Adventure playgrounds, like the one at The San Francisco School, include loose parts such as railroad ties and the use of natural elements such as rocks, sand and mud. By using raw materials, the children create their own playgrounds using initiative and creativity.

Richard Louv, the author of Last Child in the Woods, says it’s disheartening we don’t let children play naturally anymore. Today, many schools install “safe” play equipment and in some cases, even eliminate recess. “Play equipment is becoming so safe that they now lack the fun of playing on it,” says Brzuszek.

To be successful designing areas for children, take into consideration the various needs of the age groups. “Creating a diversity of spaces just their size,” says Brzuszek. “Things to crawl into, things to crawl on, places to splash in, places to dig and plant, places just for them.”

Fountains without water basins are wonderful places for children to explore and there is no risk of drowning. In most communities, a fence is not required for a fountain that has no basin. At The San Francisco School, Miller designed a rocky stream running through the campus raised just shoulder about chest level for preschoolers. They can enjoy the site, sound and feel of the water without the dangers that surround many water features.

Sherman Elementary School is one of several school yards in San Francisco designed by Miller Company Landscape Architects to provide green space for learning and playing.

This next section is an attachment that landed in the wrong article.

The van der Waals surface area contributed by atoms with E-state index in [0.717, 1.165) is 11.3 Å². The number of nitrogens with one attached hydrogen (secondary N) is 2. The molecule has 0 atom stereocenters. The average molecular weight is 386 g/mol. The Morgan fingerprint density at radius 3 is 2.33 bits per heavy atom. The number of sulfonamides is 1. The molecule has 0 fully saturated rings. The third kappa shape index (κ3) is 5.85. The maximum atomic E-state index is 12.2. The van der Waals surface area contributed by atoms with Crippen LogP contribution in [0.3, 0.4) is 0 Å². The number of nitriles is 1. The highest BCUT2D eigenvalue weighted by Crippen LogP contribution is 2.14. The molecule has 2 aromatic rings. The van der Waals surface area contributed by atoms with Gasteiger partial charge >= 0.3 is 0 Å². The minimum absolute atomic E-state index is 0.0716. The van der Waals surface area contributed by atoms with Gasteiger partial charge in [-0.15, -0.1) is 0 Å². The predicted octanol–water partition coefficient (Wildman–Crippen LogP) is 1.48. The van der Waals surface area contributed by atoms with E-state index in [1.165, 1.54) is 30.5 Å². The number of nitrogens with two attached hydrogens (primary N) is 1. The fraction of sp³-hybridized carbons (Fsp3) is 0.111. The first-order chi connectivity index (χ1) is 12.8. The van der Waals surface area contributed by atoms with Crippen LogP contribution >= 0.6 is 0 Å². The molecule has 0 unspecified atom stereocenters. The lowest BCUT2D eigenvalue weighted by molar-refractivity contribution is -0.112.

To increase students’ knowledge of storm water and water usage, Miller includes cisterns on other school campuses to catch roof water. The children are then able to pump the water and direct it where they want it to go.

Miller’s designs allow plenty of room for children to walk and play, and to help plant and maintain gardens. Parents and teachers promote environmental stewardship by explaining how important plants, insects and animals are to the ecosystem.

Kids become familiar with native plants and learn various concepts such as plant and insect identification, the life cycle and anatomy of plants, caring for the plants, composting and water conservation.

At The San Francisco School, opportunities for learning transcend the doors of the school house. “There is less structure and more opportunity,” says Morris.

There is also a lot of opportunity for landscapers who incorporate child-friendly practices into their portfolios. Designing for the littlest clients can pay big rewards.